The IUCN study cited above also found that girls in Ethiopia and Sudan were disproportionately sold off in child marriage arrangements during seasons of extreme droughts, often in exchange for crops and cattle. Considering the long history of child marriage, dowry, and vulnerability to heat waves and droughts in the Tarai belt, similar mechanisms could be at play in the understudied southern region of Nepal as well.
Studies such as the ones highlighted above add to the urgency of rethinking environmental degradation and its effects in a more nuanced manner. Gender-based violence is prevalent in various degrees and forms, across countries, cultures, and contexts. It is thus imperative that the issue be addressed alongside climate change mitigation and adaptation strategies. As long as gender-based violence is viewed as an isolated issue outside of the climate discourse by policymakers, advocates, activists, and concerned citizens, pathways that reinforce power imbalances risk remaining ignored.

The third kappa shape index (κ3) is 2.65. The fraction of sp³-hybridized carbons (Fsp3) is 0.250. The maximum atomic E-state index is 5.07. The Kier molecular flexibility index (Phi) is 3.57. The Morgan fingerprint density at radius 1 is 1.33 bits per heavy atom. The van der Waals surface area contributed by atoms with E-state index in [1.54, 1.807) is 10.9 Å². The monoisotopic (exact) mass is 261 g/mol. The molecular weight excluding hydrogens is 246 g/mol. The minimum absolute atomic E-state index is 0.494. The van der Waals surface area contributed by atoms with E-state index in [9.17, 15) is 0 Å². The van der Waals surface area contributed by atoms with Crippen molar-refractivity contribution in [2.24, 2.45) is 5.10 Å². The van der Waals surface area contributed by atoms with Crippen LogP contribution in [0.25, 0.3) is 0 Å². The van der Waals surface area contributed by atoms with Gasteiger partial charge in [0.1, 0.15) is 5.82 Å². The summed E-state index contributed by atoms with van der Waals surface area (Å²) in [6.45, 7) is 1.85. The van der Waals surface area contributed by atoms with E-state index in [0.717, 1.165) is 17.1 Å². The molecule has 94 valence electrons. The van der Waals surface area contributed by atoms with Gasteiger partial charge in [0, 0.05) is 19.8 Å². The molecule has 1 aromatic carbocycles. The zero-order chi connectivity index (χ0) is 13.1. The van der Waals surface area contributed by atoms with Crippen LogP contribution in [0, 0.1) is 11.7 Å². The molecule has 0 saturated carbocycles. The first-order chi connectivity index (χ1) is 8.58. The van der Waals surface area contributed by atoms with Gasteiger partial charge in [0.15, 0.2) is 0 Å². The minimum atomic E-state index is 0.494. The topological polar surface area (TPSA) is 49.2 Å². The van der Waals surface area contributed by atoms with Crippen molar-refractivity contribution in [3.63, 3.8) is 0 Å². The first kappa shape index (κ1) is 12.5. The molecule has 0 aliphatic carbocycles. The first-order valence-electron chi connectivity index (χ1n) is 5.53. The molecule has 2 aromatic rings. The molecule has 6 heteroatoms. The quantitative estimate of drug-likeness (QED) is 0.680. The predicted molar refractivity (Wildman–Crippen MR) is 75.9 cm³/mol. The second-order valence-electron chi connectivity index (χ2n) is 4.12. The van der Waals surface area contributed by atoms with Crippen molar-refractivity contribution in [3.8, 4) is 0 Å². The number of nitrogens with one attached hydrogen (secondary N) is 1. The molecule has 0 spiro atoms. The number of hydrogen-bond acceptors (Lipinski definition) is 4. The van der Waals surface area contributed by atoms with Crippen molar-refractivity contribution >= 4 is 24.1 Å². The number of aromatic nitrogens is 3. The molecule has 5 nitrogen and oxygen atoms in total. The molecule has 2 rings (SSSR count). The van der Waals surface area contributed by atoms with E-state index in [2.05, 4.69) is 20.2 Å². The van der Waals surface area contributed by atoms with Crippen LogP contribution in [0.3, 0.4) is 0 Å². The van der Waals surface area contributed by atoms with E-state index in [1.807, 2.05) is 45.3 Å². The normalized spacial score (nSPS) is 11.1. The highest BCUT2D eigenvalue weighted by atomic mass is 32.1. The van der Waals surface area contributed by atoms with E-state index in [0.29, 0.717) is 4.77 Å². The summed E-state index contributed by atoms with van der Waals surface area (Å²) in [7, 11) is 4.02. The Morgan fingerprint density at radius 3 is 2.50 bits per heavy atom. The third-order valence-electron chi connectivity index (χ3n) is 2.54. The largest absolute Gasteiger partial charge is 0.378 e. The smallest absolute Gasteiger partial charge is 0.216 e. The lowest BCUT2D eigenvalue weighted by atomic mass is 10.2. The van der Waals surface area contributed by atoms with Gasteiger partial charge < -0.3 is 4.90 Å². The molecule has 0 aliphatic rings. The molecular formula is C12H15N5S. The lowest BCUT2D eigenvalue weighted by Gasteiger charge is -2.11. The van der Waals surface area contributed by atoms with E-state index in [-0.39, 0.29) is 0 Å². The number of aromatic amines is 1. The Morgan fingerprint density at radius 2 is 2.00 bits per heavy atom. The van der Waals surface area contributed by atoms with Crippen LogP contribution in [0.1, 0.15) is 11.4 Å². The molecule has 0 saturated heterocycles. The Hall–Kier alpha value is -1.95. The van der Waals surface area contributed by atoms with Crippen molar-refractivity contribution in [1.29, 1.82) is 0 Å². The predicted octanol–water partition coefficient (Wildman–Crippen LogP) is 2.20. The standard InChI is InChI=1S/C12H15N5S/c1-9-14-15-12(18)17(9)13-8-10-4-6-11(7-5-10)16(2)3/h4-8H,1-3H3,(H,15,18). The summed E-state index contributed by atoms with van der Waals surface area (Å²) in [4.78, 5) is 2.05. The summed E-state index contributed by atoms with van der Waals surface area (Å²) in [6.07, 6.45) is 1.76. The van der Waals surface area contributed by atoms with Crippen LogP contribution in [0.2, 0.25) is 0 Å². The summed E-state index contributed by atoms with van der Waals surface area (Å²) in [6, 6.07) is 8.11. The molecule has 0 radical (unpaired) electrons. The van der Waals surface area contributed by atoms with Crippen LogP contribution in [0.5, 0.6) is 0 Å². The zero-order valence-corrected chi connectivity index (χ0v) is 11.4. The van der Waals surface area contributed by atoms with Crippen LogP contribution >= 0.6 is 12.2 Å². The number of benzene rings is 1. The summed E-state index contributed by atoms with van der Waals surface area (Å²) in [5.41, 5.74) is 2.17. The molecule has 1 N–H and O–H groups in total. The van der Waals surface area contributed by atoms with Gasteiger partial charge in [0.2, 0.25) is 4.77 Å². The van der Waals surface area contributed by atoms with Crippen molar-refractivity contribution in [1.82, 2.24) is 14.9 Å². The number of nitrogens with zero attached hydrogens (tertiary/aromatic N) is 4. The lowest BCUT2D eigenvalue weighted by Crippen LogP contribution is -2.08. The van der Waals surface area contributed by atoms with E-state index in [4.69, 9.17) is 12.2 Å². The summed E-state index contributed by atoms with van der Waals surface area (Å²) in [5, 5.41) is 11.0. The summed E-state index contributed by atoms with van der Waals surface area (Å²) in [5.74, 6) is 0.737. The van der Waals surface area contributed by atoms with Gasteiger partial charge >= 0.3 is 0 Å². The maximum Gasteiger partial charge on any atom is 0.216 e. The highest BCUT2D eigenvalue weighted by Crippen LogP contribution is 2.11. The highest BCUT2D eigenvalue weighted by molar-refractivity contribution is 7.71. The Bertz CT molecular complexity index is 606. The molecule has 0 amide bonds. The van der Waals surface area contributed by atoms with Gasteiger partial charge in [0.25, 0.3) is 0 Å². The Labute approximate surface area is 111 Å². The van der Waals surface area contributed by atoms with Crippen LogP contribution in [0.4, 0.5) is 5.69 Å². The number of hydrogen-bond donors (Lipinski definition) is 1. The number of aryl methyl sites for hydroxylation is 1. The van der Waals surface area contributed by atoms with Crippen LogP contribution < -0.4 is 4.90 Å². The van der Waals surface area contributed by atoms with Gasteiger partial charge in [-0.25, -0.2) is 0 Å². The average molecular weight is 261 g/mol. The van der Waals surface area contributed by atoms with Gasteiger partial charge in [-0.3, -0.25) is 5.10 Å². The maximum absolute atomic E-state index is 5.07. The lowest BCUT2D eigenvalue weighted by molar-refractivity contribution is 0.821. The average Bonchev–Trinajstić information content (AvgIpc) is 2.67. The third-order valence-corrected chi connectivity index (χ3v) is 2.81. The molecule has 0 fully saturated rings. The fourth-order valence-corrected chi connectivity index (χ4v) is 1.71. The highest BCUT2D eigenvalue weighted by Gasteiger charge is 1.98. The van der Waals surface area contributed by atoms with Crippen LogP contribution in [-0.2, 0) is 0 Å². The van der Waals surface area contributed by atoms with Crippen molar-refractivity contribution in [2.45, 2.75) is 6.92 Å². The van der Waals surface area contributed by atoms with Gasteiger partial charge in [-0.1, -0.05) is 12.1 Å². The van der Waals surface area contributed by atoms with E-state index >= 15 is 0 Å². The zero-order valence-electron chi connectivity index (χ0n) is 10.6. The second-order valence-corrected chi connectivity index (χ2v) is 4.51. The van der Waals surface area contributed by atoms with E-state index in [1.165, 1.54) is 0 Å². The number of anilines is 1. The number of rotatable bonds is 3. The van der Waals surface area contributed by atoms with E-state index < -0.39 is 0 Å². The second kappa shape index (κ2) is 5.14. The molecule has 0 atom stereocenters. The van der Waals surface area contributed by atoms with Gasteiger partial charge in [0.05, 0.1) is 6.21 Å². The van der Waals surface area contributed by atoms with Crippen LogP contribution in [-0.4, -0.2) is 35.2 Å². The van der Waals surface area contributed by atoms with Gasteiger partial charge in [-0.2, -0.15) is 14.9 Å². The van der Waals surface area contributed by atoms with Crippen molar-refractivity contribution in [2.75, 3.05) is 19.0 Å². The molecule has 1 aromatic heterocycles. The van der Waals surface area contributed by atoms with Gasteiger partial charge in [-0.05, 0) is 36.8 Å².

Additionally, since social norms are at the core of gender-based violence, careful consideration needs to be given to how women and other non-binary genders are portrayed in the climate change discourse. While there are a number of clear vulnerabilities unique to certain groups, narratives suggesting a victim position are likely to reinforce the very inequities that enable climate change in the first place. Such nuances, especially at the policy-making level, can thus perhaps only be appropriately addressed by including members of all genders in relevant decision-making tables.